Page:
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Why is Xanax Abused?

Why is Xanax Abused? | Turning Point of Tampa

Alprazolam is most widely known by the brand name Xanax. Prescription drugs such as Xanax in are a class of substances called benzodiazepines., which are considered to be a controlled substance, and are only available legally through prescription by a psychiatrist or physician.

Benzodiazepines are used to treat anxiety disorders, or anxiety that is combined with depression. Xanax is also used to treat panic disorders and seizures.

Benzodiazepines are considered to be highly addictive. Taking Xanax every day over time will result in drug abuse and a psychological dependency, which in turn becomes a physical dependency, as well. Xanax addiction occurs when it is used every day, on a long term basis. It is considered abuse when the drug is not taken as prescribed, or when it is used by someone to whom it has not been prescribed.

Xanax Addiction | Turning Point of Tampa

Xanax Abuse

Prescriptions for benzodiazepines spiked between the mid-1990’s and 2015. Since then, drug abuse in the form of benzodiazepine abuse and Xanax addiction has been a growing problem. According to recent data, benzodiazepines such as Xanax, have caused overdose and unfortunately been involved in a significant amount of reported overdose deaths.

After the mid 1990’s, benzodiazepines replaced the older barbiturate type sedatives. Benzodiazepines are generally prescribed for insomnia, anxiety and seizure disorder, but both benzodiazepines and barbiturates are highly addictive. The explosion in prescriptions for Alprazolam and other benzodiazepines have largely been driven by a strong demand from patients seeking relief from anxiety and depression.

Treat Anxiety Disorders

Benzodiazepines are currently preferred over older barbiturate drugs because they have what is known as “a wider therapeutic index”. This means the drug is considered to be safer than barbiturates, if taken as prescribed. “Therapeutic index” is the dose of medication that is effective, without causing an “undesirable outcome”, if used short term.

There are other non-benzodiazepine hypnotics like Ambien which are also preferred over barbiturates for most of these clinical uses and for the same reasons. These newer non-benzodiazepine drugs also have a wider therapeutic index, and physical tolerance develops more slowly.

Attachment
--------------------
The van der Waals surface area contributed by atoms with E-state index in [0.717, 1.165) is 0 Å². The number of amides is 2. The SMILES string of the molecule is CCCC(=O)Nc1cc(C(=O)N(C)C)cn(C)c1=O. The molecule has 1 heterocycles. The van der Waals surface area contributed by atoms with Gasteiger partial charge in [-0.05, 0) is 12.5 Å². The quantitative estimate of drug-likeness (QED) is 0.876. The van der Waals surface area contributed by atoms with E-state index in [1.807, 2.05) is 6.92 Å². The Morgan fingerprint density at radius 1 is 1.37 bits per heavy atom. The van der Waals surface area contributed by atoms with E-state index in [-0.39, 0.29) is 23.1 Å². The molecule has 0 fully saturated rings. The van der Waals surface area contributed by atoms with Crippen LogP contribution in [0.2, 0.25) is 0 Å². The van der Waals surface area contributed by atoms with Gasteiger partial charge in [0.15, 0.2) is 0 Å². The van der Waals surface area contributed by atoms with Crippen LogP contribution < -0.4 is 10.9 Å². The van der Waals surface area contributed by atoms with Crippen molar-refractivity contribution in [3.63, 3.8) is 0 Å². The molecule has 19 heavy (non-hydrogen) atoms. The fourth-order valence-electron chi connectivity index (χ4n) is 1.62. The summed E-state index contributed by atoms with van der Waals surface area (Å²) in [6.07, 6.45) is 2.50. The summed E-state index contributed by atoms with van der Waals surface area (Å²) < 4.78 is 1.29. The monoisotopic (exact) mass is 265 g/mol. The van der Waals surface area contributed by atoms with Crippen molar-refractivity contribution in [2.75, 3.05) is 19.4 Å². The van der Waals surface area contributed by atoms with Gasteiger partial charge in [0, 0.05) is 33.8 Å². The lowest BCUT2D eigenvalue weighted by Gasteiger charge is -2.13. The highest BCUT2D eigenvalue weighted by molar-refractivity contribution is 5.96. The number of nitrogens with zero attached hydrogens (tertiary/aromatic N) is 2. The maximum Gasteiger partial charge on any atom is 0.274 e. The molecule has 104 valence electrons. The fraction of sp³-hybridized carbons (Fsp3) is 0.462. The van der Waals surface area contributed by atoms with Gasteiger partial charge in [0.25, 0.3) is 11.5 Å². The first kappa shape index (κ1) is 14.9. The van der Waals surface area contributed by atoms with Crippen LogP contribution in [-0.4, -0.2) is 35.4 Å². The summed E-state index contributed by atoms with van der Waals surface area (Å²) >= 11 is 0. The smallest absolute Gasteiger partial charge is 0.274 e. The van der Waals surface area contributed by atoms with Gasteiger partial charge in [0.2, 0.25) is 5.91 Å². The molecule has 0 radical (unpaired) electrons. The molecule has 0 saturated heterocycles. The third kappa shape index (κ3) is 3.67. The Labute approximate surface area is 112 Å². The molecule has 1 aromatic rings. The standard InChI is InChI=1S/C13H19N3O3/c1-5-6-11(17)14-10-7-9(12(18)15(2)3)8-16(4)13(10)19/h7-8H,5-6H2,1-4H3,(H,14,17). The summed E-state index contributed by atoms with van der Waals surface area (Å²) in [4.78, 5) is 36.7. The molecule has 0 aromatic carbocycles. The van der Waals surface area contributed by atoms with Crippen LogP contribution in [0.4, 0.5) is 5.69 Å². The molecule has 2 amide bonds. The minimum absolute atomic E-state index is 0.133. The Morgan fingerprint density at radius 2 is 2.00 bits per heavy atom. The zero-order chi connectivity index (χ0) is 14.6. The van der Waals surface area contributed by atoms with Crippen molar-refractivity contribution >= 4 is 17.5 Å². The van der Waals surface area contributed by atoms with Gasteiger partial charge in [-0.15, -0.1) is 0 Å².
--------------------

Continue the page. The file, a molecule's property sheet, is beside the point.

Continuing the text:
Prescription Drug Addiction | Turning Point of Tampa

Xanax Addiction

There are two problems with usage of any drug to deal with anxiety, depression or insomnia. The first is that physical dependence can develop. Our bodies naturally produce chemicals that we need to function. If we abuse Xanax or use any substance, even medication for chapped lips for example, our bodies stop producing the natural substance to relieve chapped lips that we are replacing with the medication.

The second is that Xanax addiction involves development of a psychological dependence, resulting from long term use. Because the body begins to develop a tolerance to the drug, more must be consumed to achieve the same effect. Additionally, Xanax addiction is doubly serious because it is very hazardous to stop taking the drug abruptly, also known as cold turkey. People who use Xanax or other benzodiazepines can experience withdrawal.

Effects of Xanax Addiction

Benzodiazepines slow activity in the central nervous system (CNS), which consists of the brain and spinal cord. For this reason, benzodiazepines are in a class of drugs known as depressants. Xanax use causes a reduction in heart rate, lowers blood pressure and respiration. Because they act on the CNS in this way, Xanax use can cause life threatening consequences, if abused, such as Xanax withdrawal.

The central nervous system has three functions. To take in sensory information, to process that information, and to send out motor signals to all areas of the body, which includes breathing and heart rate. This third function can be severely disrupted when people abuse Xanax.

Signs of Xanax Addiction

Xanax addiction, especially if combined with other drugs like alcohol or opiates, can be extremely dangerous. Xanax affects the CNS by slowing activity, which can affect judgement. Therefore the information taken in by our senses is processed at a much slower rate.

Additionally, benzodiazepine abuse can cause paranoid or suicidal ideation, impair memory, and coordination. Combining alcohol, Xanax and other drugs, can slow breathing and in extreme cases, possibly even lead to death by overdose.

Diagnostic and Statistical Manual – The DSM-5

Authored by the American Psychiatric Association, The Diagnostic and Statistical Manual of Mental Disorders (DSM) is the handbook used by health care professionals in the United States and much of the world as the authoritative guide to the diagnosis of mental health problems. The DSM-5 contains descriptions, symptoms and other criteria for diagnosing mental disorders, like substance use disorder.

The DSM-5 formally categorizes abuse and or addiction to Xanax as a sedative, hypnotic, or anxiolytic (anxiety) use disorder. Anxiolytic drugs are substances which provide a calming or sleep-inducing effect. Benzodiazepines are most usually prescribed to treat anxiety disorder, or panic disorder.

Withdrawal Symptoms from Xanax Abuse

Withdrawal symptoms from abusing Xanax can range from mild – irritability, insomnia, anxiety – to more serious complications such as tachycardia, which is a higher than normal heart rate.

Other symptoms can include abdominal cramps anxiety and muscle tension which can cause feeling a tightness in the chest, sweating, trembling or shaking. Many of these physical, mental and emotional withdrawal symptoms are common for alcohol, and other sedative drugs as well as Xanax.